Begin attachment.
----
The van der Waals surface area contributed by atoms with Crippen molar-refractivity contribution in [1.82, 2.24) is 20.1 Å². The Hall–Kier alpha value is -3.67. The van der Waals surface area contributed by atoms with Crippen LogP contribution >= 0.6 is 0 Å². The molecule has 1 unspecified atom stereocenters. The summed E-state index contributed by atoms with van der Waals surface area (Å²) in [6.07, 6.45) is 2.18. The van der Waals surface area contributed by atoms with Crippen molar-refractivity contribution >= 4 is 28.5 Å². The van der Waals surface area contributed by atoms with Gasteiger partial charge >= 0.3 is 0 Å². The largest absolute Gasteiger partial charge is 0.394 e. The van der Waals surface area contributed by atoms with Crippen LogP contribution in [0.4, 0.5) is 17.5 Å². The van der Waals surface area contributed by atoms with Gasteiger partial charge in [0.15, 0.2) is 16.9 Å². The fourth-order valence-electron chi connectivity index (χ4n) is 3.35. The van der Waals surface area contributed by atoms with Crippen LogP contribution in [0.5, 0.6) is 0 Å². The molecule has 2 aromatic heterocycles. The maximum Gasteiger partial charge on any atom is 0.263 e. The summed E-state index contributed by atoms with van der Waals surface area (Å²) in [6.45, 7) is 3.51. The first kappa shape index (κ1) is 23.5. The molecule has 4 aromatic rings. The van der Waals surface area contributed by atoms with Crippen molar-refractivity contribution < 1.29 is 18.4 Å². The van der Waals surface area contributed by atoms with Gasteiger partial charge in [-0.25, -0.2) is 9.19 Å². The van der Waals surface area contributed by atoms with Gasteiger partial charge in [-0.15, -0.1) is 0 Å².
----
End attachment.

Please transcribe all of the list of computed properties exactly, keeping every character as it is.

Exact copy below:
The van der Waals surface area contributed by atoms with Crippen molar-refractivity contribution in [1.82, 2.24) is 20.1 Å². The Hall–Kier alpha value is -3.67. The van der Waals surface area contributed by atoms with Crippen LogP contribution >= 0.6 is 0 Å². The molecule has 1 unspecified atom stereocenters. The summed E-state index contributed by atoms with van der Waals surface area (Å²) in [6.07, 6.45) is 2.18. The van der Waals surface area contributed by atoms with Crippen molar-refractivity contribution >= 4 is 28.5 Å². The van der Waals surface area contributed by atoms with Gasteiger partial charge >= 0.3 is 0 Å². The largest absolute Gasteiger partial charge is 0.394 e. The van der Waals surface area contributed by atoms with Crippen LogP contribution in [0.4, 0.5) is 17.5 Å². The van der Waals surface area contributed by atoms with Gasteiger partial charge in [0.15, 0.2) is 16.9 Å². The fourth-order valence-electron chi connectivity index (χ4n) is 3.35. The van der Waals surface area contributed by atoms with Crippen LogP contribution in [0.5, 0.6) is 0 Å². The molecule has 2 aromatic heterocycles. The maximum Gasteiger partial charge on any atom is 0.263 e. The summed E-state index contributed by atoms with van der Waals surface area (Å²) in [6.45, 7) is 3.51. The first kappa shape index (κ1) is 23.5. The molecule has 4 aromatic rings. The van der Waals surface area contributed by atoms with Crippen molar-refractivity contribution < 1.29 is 18.4 Å². The van der Waals surface area contributed by atoms with Gasteiger partial charge in [-0.25, -0.2) is 9.19 Å². The van der Waals surface area contributed by atoms with Gasteiger partial charge in [-0.15, -0.1) is 0 Å².